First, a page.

Skid Row Shooting Protesters March on LAPD Headquarters | NBC Southern California

Skid Row Shooting Protesters March on LAPD Headquarters

The protest and march to the Los Angeles Police Commission meeting comes two days after a fatal officer-involved shooting on Skid Row

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Skid Row fatal shooting protesters speak at a police commission meeting. Patrick Healy reports for the NBC4 News at Noon on Tuesday March 3, 2015. (Published Tuesday, March 3, 2015)

Protesters gathered Tuesday morning at the site where officers shot and killed a homeless man on Skid Row, then marched to the Los Angeles Police Department headquarters for a police commission meeting attended by Chief Charlie Beck.

A rally involving LA Community Action Network and Skid Row community members began at about 8 a.m. near Sixth and San Pedro streets, where flowers, notes and other items were left at a memorial for the slain man, known to others on Skid Row as "Africa." Protesters carried signs that read, "Stop Modern Day Lynchings," "End the Police State" and "End the Safer Cities Initiative," a community policing program.

Another sign read, "Body Cameras Won't Stop Police Murders," referring to the body cameras worn by two officers involved in Sunday's fatal confrontation.

The crowd of more than 150 people gathered on the plaza in front of police headquarters before similar sentiments were expressed during nearly two hours of public comments at a regularly scheduled police commission meeting.  Speakers included community activists, a flag-draped man in a Batman mask and people living on Skid Row.

One speaker repeatedly blew a whistle and demanded the commission, "Wake up! Wake up!"

At a news conference after the commission meeting, Beck acknowledged the anger among those who spoke at Tuesday's commission meeting.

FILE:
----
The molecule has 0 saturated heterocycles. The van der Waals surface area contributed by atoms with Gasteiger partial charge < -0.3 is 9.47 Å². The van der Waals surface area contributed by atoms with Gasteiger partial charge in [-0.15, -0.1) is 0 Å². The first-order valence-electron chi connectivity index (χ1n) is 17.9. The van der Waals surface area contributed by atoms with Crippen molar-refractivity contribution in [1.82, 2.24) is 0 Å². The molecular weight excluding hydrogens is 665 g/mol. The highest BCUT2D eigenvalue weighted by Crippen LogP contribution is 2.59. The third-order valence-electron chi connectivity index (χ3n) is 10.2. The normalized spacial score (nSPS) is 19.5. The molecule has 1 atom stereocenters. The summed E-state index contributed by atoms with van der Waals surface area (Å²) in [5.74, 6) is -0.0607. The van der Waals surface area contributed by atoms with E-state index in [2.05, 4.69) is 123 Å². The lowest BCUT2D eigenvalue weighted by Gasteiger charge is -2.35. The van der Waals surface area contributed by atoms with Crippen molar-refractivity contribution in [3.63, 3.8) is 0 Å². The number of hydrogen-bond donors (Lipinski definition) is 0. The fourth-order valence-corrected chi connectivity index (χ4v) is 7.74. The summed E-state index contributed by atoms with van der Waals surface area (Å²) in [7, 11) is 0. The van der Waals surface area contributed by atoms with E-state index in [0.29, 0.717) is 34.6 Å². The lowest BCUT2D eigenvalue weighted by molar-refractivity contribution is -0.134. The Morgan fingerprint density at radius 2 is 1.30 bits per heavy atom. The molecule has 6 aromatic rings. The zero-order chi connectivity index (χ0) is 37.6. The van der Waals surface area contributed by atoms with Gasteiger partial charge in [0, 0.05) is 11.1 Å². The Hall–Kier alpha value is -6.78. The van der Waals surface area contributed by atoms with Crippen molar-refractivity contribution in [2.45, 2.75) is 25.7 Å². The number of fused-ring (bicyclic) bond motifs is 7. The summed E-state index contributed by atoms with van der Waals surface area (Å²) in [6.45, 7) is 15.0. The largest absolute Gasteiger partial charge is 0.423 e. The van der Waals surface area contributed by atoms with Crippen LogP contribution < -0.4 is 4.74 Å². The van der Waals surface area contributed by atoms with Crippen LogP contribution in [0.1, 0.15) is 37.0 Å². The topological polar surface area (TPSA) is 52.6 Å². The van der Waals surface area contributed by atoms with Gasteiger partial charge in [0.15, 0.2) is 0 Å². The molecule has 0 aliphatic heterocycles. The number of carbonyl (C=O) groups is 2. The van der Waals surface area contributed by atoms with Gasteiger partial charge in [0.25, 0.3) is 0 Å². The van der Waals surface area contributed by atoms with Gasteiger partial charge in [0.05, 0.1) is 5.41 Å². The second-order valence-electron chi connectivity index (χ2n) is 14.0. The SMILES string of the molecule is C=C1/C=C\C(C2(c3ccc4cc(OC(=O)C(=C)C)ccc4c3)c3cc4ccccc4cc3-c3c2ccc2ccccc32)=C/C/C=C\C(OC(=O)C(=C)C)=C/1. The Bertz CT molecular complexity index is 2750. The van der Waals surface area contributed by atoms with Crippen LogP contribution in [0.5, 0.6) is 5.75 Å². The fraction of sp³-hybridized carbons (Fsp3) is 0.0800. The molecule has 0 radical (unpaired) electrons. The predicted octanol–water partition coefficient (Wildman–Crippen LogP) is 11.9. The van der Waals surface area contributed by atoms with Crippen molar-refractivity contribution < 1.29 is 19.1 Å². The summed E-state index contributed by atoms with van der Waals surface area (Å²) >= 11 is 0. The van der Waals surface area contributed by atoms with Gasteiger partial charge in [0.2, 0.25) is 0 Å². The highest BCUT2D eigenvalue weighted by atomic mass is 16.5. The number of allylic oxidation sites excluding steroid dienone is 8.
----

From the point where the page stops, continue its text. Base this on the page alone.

"The group today was pretty irate," Beck said.

The protests are part of the backlash after Sunday's fatal shooting of a man who had been staying in a tent in the downtown Los Angeles neighborhood. The man, who was the subject of a 911 call robbery report, tried to reach for an officer's holstered weapon during a struggle that began after he refused to comply with police commands, Chief Beck said.

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"Don't take an officer's gun," one speaker said at the commission meeting. "If a person attempts to take a police officer's gun, it will not end up well. My condolences go out to the family of Africa, but let this investigation take its course."

Beck said Tuesday morning that investigators are still looking to speak with more witnesses. He refused to confirm the identity of the man who was killed and said that information would come from the coroner's office.

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At a Monday news conference, Beck cited several screengrabs obtained from witness videos that he said show the man attempting to "forcibly grab" one of the officer's guns. He also said an officer in the video said "He has my gun" several times before three other officers opened fire in what the chief described as an "extreme tragedy."

Two Los Angeles Police Department officers involved in Sunday's altercation that led to the fatal shooting were wearing body cameras, providing police with another video for review in the department investigation, Beck said Monday. Investigators also plan to review video from the camera system at the Mission,  where officers responding to the robbery report encountered the man in 500 block of South San Pedro Street.

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The man can be seen on a bystander's video recording swinging his arms as officers approach. The man repeatedly refused to comply with officers' commands and a stun gun had "little effect," Beck said.

"While on the ground, the suspect and officers struggled over one of the officer's handguns and then an officer-involved shooting occurred," the LAPD said in a statement.

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At least five rounds were fired, police said.

The subject died at the scene. Two officers suffered minor injuries.

Some people who live in the area said they believe police are at least partially responsible for what transpired.

"You can't tell me five officers can't take down one man. What about police training?" One homeless man told NBC4 Monday. "I think they treated him like they normally treat homeless people on Skid Row, with disrespect, with harassment."

Chief Beck said Monday the officer's involved in the Skid Row shooting are well trained.

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